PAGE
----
PUD proposal on shaky ground

Commissioners likely to rescind resolution after Pacific Power threatens legal action
News Editor
   July 2, 2003 — The Jefferson County Commission’s decision last month to send the formation of a people’s utility district to voters has run into trouble, and could go back to the drawing board in the form of a signature-gathering campaign.
    Bernie Bottomly, director of community services for Pacific Power & Light, told the commissioners Thursday that their resolution to put a proposed people’s utility district on the November ballot violated state public meetings laws. Bottomly demanded that they immediately rescind it or face a lawsuit.
    The commissioners, however, refused to withdraw their resolution, but scheduled an 11:30 a.m. discussion this Thursday to consider Pacific Power’s request.
    Bottomly’s threat was the first of several concerns raised in the past week over the proposed district.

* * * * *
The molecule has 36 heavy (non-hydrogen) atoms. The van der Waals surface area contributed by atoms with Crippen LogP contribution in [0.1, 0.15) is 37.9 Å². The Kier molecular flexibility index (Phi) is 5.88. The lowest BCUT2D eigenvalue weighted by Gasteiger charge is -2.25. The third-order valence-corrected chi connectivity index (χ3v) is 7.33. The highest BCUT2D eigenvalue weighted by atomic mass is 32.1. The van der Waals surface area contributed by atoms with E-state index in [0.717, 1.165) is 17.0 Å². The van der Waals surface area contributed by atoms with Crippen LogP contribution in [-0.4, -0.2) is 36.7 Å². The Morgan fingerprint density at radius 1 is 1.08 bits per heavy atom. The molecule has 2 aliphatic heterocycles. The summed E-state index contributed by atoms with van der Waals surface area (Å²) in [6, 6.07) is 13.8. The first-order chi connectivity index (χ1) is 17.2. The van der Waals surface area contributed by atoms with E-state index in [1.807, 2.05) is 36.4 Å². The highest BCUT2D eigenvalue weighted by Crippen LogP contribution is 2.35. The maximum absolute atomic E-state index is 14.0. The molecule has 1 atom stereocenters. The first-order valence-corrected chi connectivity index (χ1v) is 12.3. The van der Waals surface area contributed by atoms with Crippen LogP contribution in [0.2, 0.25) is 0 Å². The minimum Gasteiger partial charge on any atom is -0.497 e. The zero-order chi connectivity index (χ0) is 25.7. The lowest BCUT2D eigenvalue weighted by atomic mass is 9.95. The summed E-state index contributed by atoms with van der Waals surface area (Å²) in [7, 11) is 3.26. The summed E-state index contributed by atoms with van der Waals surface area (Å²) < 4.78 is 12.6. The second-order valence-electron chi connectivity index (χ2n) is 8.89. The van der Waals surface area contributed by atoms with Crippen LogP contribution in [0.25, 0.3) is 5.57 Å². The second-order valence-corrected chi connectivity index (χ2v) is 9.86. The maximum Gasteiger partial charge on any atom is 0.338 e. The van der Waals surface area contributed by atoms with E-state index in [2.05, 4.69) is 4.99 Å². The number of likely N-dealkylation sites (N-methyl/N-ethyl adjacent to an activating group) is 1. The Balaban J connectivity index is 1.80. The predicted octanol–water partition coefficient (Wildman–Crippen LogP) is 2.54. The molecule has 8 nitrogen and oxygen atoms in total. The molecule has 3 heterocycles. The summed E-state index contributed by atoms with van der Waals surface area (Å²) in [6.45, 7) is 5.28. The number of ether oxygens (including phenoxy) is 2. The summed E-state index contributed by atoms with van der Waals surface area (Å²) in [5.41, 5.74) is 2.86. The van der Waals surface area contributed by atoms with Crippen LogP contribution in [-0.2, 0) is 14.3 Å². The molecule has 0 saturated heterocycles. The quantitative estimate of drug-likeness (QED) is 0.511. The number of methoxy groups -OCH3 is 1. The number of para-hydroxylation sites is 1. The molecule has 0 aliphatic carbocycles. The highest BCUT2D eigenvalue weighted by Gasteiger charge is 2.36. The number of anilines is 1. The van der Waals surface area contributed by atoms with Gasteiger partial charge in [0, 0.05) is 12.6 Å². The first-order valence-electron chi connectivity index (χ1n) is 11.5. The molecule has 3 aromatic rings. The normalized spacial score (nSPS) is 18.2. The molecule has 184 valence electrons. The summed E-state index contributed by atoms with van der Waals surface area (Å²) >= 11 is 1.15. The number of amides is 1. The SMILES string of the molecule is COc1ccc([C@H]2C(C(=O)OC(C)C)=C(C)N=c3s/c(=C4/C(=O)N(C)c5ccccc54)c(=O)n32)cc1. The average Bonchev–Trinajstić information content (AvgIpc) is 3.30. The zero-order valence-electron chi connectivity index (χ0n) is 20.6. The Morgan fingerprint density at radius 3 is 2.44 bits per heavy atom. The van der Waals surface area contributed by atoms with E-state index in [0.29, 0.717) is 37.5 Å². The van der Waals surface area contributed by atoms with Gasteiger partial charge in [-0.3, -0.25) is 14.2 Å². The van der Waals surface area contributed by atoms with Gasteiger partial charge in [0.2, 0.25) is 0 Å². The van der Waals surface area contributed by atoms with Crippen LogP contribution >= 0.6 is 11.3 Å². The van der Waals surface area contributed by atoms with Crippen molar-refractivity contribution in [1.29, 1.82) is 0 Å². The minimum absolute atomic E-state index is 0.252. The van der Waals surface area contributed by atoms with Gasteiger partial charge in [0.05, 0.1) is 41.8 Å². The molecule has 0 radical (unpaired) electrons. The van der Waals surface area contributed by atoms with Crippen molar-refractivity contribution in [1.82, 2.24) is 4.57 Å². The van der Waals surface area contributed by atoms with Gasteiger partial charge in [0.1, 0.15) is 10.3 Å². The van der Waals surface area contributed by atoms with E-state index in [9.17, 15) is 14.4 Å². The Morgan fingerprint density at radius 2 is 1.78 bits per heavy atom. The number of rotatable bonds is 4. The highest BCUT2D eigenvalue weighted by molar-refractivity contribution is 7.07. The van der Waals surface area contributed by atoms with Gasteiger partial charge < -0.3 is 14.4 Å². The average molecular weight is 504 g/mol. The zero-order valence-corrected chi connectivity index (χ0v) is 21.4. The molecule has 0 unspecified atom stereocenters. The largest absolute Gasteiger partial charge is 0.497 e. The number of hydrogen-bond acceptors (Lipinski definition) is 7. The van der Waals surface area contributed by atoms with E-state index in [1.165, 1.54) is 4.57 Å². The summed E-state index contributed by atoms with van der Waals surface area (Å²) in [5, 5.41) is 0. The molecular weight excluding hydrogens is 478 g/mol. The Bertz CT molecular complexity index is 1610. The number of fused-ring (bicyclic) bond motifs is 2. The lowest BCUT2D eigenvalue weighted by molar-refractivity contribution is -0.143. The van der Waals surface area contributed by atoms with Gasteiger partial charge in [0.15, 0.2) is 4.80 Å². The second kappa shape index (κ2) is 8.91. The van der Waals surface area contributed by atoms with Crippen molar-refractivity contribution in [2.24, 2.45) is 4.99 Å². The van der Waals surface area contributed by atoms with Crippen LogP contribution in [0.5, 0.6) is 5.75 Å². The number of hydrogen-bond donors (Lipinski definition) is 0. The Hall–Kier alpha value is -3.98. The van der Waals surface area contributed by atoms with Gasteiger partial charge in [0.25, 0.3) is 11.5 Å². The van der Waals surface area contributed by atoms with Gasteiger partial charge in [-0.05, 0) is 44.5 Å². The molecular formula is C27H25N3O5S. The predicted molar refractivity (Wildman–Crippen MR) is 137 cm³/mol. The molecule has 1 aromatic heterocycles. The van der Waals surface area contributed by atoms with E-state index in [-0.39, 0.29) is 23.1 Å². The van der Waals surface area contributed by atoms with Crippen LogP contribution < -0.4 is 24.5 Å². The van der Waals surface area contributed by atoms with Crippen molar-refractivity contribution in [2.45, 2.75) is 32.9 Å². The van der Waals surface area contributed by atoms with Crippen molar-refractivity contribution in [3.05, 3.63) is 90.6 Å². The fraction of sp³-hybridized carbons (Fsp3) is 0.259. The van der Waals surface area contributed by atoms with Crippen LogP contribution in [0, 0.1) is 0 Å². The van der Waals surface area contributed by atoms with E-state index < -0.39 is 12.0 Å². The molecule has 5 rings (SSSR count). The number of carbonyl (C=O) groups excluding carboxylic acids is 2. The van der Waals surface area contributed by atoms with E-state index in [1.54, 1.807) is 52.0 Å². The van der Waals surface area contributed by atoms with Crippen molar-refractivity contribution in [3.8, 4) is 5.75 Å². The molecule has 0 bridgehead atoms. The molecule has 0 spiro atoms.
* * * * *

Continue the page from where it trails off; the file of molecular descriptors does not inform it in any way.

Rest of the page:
On June 12, the commission quietly adopted a resolution sending the question to voters. Their action on the people’s utility district, known as a PUD, was not prefaced by a public hearing, or listed on the commission’s regular agenda.
    In the face of Pacific Power’s protest last week, the commissioners quickly conceded that they likely had erred in the public process. Chairman Walt Ponsford admitted the situation could turn into a “debacle,” and noted the county’s oversight might have been caught if they were not without legal counsel. Attorney Paul Hathaway resigned in May to take a new job in Washington County.
    “I’m in favor of having the PUD vote, but I’m not in favor of putting the county at risk,” Ponsford said during the discussion.
    Pacific Power’s appearance at last week’s commission meeting also signaled that any PUD proposal will not succeed at the ballot box without a vigorous fight.
    Bottomly told the commission that Pacific Power was prepared to challenge the effort in court, and warned it could have severe financial implications.
    “We’re not for sale and we won’t go quietly,” Bottomly said. “We strongly believe our customers would be hurt by this.”
    The original PUD resolution was submitted to the commission by a citizens group chaired by Vern Bowers of Crooked River Ranch.
    A people’s utility district is a local government entity formed to provide electricity or water to a community. In theory, a PUD can offer residents lower utility bills by removing corporate profit margins and selling products and services at cost-based rates. There currently are six such districts in Oregon.